Brachial Neuritis

Written By: Chloe Wilson BSc (Hons) Physiotherapy
Reviewed By: SPE Medical Review Board

Brachial Neuritis aka Parsonage Turner Syndrome - Causes, Symptoms, Diagnosis & Treatment. from shoulder-pain-explained.com

Brachial neuritis is a rare condition where there is inflammation of the group of nerves that control the shoulder, arm and hand, collectively known as the brachial plexus.

Brachial neuritis is also known as Brachial Plexopathy, Parsonage Turner Syndrome and Neuralgic Amyotrophy. 

It is difficult to diagnose accurately and causes severe shoulder pain followed by weakness. Symptoms of Parsonage Turner Syndrome tend to develop quickly without any obvious cause often starting at night and can be extremely unpleasant.

Here we will look at what happens with brachial neuritis, the different types, what causes it, common symptoms, treatment options, prognosis and recovery process.

What Is Brachial Neuritis?

To understand brachial neuritis we need to look at a structure known as the brachial plexus, a collection of nerves found between the neck and the shoulder.

In brachial neuritis, there is inflammation of the brachial plexus which leads to severe pain and weakness

The brachial plexus is a network of intertwined nerves that originate from the root of the neck, pass across the chest over the first rib, through the arm pit (axilla) and down the arm.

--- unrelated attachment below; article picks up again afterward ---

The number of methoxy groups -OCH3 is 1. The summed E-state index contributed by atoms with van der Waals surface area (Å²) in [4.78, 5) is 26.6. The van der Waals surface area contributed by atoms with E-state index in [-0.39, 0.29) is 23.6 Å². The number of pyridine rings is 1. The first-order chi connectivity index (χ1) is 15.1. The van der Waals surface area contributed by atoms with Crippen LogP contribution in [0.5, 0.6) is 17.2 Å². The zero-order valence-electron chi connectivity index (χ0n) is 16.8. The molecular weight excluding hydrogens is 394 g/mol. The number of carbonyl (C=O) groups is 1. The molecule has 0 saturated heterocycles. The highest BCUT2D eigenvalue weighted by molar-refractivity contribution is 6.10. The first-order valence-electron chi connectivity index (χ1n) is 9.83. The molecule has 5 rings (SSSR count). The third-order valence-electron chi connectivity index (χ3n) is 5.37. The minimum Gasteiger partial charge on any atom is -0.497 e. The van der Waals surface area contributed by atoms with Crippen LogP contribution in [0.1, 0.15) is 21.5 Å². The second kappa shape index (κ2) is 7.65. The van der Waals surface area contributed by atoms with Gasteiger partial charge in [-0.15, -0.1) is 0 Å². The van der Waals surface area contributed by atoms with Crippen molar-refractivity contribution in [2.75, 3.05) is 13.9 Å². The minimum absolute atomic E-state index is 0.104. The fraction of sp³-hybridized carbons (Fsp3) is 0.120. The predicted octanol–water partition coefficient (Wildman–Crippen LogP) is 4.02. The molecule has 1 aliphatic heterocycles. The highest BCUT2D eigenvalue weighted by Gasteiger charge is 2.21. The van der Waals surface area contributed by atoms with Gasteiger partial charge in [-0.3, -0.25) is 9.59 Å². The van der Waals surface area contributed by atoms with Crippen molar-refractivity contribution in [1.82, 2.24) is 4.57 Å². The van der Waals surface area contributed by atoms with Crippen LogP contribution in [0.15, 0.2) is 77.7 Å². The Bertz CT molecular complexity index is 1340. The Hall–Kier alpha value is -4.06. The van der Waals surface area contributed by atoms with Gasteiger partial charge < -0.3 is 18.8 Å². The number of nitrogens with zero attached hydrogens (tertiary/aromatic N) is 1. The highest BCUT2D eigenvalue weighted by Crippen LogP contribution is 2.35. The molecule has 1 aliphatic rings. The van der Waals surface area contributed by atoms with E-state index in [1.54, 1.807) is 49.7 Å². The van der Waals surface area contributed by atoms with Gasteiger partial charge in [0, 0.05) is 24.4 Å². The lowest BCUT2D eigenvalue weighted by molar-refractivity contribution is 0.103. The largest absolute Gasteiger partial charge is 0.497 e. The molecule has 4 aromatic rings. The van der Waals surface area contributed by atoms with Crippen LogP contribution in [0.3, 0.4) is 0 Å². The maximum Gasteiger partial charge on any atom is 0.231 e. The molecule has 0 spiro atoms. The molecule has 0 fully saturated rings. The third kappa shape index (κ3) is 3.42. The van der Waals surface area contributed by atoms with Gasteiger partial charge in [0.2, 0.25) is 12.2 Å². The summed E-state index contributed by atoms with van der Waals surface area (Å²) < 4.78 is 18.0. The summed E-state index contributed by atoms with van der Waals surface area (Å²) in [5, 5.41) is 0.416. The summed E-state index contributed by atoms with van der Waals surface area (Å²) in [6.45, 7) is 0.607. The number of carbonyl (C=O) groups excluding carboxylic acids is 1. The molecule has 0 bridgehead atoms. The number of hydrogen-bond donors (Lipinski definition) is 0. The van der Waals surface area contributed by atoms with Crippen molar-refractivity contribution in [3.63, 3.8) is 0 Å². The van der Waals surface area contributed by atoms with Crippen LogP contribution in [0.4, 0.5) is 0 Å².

It is made up of the lower four cervical nerves (C5-8) and the uppermost thoracic nerve (T1). The brachial plexus controls movement and sensation in the shoulder, arm and hand.

Nerves carry signals from one part of the body for another. They carry messages from the brain telling muscles to contract or relax to produce movement as well as carrying sensory information regarding e.g. touch and temperature. With brachial neuritis, the brachial plexus becomes inflamed and the nerves don’t function normally leading to pain and weakness.

Classification Of Brachial Neuritis

There are two different types of brachial plexopathy:

  1. Inherited Brachial Neuritis: This is an inherited condition where there is a mutation in the SEPT9 gene on chromosome 17q. It is an autosomal dominant condition. This means that a parent who carries the gene has a 50% chance of passing the faulty gene onto any child they have.

  2. Idiopathic Brachial Neuritis: This is the most common type. The exact cause is unknown but it is thought to be due to an abnormality in the immune system which causes it to attack the nerve fibres of the brachial plexus resulting in inflammation.

Causes Of Brachial Plexopathy

Brachial neuritis is a rare condition affecting between 1-3 people per 100,000 individuals per year. Whilst the exact cause of Parsonage Turner Syndrome is unknown, possible causes include:

  • Infection: Either viral e.g. upper respiratory tract infection or bacterial e.g. pneumonia
  • Surgery
  • Trauma: injury, not necessarily to the shoulder
  • Vaccinations: e.g. ‘flu jab and tetanus
  • Child Birth
  • Systemic Illness e.g. lymphoma

Symptoms of Parsonage Turner Syndrome

Brachial neuritis symptoms usually come on rapidly, often starting at night. Pain tends to be the first symptom which then gives way to increasing weakness or paralysis.

Common symptoms of Brachial Neuritis include: